City Spokesman Ray Weaver remained underwhelmed:
The city generally frowns on do-it-yourself road improvements. We
recognized it wasn't, shall we say, a professional job.
Wouldn't you know, Debbie Rosen McKerrow (DRM) is the Vice President of some organization that is qualified to talk about such things, and offered:
I was thrilled when (my neighbor) called to say it had arrived. We have a
serious speeding problem. It does give us a jumping off point to talk
Citing no evidence, and based entirely on a desire for a conspiracy that would serve to further popularize these highly-read pages, I am prepared to conclude that DRM installed the speed bump herself to create a publicity opportunity.
Anyway, I am concerned about the city's speed prevention strategy:
Mr. Weaver said the city prefers not to install speed bumps, calling them "the
means of last resort," instead the city favors other traffic-calming devices to
rein in speeders.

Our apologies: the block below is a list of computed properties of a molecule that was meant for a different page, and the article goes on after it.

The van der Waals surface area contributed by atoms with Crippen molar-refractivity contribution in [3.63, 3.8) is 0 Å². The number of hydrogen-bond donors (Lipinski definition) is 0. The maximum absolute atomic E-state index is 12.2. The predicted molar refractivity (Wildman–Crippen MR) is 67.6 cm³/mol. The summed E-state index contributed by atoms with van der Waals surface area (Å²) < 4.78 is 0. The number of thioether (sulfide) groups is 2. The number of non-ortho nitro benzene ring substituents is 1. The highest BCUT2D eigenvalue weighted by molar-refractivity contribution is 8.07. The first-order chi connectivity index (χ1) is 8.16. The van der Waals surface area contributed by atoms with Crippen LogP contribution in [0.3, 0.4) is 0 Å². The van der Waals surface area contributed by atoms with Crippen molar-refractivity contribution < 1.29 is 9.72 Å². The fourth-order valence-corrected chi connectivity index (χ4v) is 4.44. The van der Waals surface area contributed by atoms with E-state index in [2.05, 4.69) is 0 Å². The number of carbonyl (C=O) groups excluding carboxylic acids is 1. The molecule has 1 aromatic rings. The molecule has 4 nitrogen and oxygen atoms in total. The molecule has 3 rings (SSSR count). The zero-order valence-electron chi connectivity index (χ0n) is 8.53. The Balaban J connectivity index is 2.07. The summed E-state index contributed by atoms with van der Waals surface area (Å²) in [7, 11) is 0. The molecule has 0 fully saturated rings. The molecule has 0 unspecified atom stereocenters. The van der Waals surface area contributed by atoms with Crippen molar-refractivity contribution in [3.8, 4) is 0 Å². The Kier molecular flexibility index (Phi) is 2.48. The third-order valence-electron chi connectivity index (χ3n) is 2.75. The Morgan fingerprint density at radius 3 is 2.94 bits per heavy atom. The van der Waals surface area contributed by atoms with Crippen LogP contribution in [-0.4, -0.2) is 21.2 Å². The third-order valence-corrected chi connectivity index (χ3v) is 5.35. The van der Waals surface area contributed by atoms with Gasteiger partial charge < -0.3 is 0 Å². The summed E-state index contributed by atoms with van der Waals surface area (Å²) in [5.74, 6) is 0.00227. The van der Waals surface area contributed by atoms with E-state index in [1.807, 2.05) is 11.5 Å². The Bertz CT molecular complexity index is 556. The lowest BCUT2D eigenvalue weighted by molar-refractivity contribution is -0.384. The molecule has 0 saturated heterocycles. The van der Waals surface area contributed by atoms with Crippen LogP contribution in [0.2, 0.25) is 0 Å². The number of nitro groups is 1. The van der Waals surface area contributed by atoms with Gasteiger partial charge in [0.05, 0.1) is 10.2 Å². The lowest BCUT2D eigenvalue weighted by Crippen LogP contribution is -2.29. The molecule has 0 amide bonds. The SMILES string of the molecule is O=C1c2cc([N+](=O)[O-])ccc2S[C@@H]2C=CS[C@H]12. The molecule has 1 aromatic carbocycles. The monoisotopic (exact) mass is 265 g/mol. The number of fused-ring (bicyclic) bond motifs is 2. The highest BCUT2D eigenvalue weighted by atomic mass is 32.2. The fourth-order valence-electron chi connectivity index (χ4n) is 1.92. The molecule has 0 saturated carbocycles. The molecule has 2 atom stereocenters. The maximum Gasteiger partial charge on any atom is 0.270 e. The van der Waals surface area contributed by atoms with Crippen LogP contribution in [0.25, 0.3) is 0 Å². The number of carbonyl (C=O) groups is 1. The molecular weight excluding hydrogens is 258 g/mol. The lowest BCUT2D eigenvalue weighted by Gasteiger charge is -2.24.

What other traffic-calming devices are there??!! The only other permanent non-speed-bump attempts to resist velocity that I know of exist on Bay Ridge Ave. (after Rockfish/BB&T heading away from downtown), where the road itself obnoxiously and inexplicably swerves to the right, twice, as if to avoid a herd of wandering buffalo.
What else is there? The radar/visual display that merely tells you how fast you are going? First of all, isn't the county council trying to make signs like this illegal? And second of all, you can't convince me that they are more effective or cheaper than a big hump of asphalt.
On my street, there are 4 speed bumps over a .3 mile stretch. If you speed, you will mess up your car. Why is this strategy a last resort?